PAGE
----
Fun Friday: Designs on the New World Edition

This has been a really busy week, so I’ve been in a virtual Internet blackout. Right after I finish this Fun Friday entry I’m going to look up the weather report from the new weather satellite launched by North Korea. I’ve been looking forward to it for a long time.

First up this week is a screening of Parallex Sounds at the Chicago International Movies and Music Festival (CIMMfest). As I’ve mentioned before, Parallex Sounds is a documentary on the post-rock scene in 1990s Chicago. The film is shot in director August Contento’s distinctive style, heavy on the horizontal movement, with a soundtrack by musicians including Ken Vandermark, Steve Albini, Wayne Montana, David Grubbs, John Herndon, and Rob Mazurek. A work-in-progress preview of Parallax Sounds takes place on Saturday, April 14 at 5:30 PM at the Wicker Park Arts Center in Chicago. 

The 20th Congress for the New Urbanism takes place May 9-12 in West Palm Beach, Florida. This year’s Congress will focus on current problems (crappy housing market, rising seas, income disparity) and past legacies (Spanish and European urban planning for the New World). Early registration has passed, but it’s still possible to register for parts or all of the Congress. Schedule and registration info available on the CNU site.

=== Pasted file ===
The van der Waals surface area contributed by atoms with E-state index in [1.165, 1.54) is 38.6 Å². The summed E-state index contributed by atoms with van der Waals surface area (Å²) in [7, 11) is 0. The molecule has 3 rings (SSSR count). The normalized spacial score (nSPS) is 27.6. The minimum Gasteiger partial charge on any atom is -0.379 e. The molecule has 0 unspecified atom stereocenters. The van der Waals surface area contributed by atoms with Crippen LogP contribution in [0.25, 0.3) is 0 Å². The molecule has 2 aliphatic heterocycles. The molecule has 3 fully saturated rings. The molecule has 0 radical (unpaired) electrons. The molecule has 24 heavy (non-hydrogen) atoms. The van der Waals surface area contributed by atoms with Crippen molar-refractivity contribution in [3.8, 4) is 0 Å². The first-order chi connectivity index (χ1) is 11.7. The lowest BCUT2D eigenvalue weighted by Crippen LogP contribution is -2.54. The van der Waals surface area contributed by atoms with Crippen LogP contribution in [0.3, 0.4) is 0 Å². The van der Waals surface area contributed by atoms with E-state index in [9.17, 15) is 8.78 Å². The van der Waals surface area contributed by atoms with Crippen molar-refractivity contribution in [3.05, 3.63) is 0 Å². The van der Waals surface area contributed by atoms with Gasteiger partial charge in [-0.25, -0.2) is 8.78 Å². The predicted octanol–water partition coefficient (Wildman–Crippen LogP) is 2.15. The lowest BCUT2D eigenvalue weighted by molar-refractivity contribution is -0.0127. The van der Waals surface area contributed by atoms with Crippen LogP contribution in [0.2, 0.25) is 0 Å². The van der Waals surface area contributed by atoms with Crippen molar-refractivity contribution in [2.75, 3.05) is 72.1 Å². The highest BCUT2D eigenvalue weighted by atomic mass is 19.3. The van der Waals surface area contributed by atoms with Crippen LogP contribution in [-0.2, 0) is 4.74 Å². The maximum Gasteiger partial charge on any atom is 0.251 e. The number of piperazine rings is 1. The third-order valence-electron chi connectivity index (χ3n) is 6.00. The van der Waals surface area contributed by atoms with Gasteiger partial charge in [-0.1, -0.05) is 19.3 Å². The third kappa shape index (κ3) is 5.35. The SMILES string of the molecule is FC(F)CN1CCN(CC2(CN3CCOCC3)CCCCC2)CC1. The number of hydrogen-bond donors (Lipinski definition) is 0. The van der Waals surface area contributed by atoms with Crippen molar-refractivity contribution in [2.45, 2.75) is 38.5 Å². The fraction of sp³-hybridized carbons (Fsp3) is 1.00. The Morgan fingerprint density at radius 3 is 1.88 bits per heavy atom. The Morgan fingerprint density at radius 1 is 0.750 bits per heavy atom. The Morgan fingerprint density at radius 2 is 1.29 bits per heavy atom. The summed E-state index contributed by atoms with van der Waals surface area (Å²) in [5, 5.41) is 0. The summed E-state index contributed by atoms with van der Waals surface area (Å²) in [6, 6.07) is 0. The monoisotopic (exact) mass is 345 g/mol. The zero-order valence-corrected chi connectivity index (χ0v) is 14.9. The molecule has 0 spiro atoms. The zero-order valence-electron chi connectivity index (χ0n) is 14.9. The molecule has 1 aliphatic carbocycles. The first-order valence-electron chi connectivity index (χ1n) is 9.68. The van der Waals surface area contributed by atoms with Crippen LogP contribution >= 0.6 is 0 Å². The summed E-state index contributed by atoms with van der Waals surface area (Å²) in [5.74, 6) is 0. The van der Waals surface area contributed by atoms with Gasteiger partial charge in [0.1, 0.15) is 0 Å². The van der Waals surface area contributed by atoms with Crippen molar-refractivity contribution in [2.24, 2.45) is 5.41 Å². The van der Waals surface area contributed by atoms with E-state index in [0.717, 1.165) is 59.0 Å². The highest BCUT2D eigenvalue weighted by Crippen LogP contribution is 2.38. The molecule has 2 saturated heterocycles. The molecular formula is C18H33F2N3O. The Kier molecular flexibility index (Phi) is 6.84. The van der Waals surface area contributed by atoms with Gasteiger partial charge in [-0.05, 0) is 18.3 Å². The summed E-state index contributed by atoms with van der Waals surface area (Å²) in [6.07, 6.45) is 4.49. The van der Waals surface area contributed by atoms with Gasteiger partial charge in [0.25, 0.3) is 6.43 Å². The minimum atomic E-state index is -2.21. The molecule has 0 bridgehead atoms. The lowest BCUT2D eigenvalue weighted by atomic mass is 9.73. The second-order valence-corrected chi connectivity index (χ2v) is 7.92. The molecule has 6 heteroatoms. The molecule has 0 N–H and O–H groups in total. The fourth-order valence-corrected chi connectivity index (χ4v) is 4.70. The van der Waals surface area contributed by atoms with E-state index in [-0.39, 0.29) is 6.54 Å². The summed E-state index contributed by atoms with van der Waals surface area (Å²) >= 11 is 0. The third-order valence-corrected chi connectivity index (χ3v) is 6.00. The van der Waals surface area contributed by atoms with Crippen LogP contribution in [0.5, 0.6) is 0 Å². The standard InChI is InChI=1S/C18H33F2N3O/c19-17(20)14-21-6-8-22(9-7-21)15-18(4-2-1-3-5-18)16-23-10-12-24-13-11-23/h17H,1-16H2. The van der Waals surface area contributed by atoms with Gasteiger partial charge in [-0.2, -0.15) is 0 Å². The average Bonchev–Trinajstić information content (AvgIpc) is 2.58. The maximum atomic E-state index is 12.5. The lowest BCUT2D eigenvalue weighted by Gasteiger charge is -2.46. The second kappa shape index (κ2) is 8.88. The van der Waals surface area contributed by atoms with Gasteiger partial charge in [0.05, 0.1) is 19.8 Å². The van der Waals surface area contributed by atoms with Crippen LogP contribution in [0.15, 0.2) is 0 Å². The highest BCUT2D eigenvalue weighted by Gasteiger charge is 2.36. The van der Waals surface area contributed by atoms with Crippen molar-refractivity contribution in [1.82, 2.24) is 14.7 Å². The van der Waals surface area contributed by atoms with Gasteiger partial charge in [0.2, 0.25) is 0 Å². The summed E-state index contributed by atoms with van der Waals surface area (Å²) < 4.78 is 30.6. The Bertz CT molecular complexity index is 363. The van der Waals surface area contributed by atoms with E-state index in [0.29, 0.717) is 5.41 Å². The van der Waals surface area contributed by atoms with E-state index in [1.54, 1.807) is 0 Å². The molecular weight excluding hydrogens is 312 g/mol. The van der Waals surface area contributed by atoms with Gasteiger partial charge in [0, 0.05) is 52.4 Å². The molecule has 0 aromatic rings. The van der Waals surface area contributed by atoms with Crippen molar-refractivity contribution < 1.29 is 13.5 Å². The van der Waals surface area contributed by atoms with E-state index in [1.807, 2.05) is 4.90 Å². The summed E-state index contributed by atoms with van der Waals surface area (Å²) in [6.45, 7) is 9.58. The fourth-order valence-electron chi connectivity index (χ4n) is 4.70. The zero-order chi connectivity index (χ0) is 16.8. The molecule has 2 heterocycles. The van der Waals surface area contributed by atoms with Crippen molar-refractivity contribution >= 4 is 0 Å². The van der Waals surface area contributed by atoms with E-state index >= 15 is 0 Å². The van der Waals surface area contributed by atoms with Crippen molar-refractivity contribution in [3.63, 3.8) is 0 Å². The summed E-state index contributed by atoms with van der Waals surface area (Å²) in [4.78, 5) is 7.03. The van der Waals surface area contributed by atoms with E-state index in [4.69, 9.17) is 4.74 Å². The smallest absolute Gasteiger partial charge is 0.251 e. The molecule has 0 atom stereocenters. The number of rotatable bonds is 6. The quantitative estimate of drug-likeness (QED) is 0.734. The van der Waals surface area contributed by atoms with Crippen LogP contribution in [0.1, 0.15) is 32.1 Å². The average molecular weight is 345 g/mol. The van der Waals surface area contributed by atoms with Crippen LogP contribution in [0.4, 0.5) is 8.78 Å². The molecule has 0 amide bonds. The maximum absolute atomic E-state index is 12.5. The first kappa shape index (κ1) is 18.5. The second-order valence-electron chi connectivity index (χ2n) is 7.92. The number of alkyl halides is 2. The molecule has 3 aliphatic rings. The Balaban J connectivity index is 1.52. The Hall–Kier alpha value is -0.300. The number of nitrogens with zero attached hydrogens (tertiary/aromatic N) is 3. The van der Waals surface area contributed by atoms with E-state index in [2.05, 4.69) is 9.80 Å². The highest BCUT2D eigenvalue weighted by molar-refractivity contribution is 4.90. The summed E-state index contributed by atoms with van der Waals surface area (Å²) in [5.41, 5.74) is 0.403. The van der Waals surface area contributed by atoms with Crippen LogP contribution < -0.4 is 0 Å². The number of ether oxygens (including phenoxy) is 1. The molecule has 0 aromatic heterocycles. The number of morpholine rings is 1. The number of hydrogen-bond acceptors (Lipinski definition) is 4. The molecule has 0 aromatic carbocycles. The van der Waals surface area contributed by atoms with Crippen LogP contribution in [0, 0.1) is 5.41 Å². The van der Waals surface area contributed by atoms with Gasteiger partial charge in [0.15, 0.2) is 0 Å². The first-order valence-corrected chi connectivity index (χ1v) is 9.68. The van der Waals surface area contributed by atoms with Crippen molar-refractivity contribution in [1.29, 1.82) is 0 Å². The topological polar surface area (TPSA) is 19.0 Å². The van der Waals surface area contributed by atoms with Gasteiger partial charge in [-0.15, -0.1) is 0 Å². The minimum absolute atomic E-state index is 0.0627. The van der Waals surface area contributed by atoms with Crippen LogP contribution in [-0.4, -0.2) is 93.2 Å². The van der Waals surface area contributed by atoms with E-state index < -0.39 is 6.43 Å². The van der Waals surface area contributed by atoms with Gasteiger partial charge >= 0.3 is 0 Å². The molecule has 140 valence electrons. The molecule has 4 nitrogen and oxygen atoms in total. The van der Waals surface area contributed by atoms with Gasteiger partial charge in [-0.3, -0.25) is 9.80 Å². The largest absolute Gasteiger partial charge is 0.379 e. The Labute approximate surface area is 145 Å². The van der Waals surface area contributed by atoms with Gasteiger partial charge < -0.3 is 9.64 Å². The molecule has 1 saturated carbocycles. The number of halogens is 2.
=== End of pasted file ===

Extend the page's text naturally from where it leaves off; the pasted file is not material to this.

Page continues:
image from www.e-flux.com

I’m currently reading Miriam Hansen’s Cinema and Experience: Siegfried Kracauer, Walter Benjamin, and Theodor W. Adorno, which has revived my own interest in considering how Walter Benjamin’s theories about cinema and photography can be updated to illuminate current cinematic practices. One interesting confluence of Benjamin’s philosophy and modernist cinema appears in Irmgard Emmelhainz’s multi-part essay “Between Objective Engagement and Engaged Cinema: Jean-Luc Godard’s “Militant Filmmaking” (1967-1974)” in the journal e-flux. Emmelhainz reports that French Maoists took their cue from Benjamin, which he probably would have regarded with much ambivilence.

Walter Benjamin’s critique of Lenin’s professional intellectual was influential in the French Sixties. For Benjamin, the problem with professional intellectuals is that when they attempt to integrate themselves into the proletariat, they ignore their own position in the process of production. Benjamin calls this the trap of logocracy, a system that implies the ruling power of words. In order to avoid this trap, Maoists prioritized practice (working alongside workers) and denigrated discourse, focusing their energies on liberating the forms and instruments of production (to achieve self-management) and promoting self-representation.

I’ll have more on Miriam Hansen’s terrific book when I finish it. 

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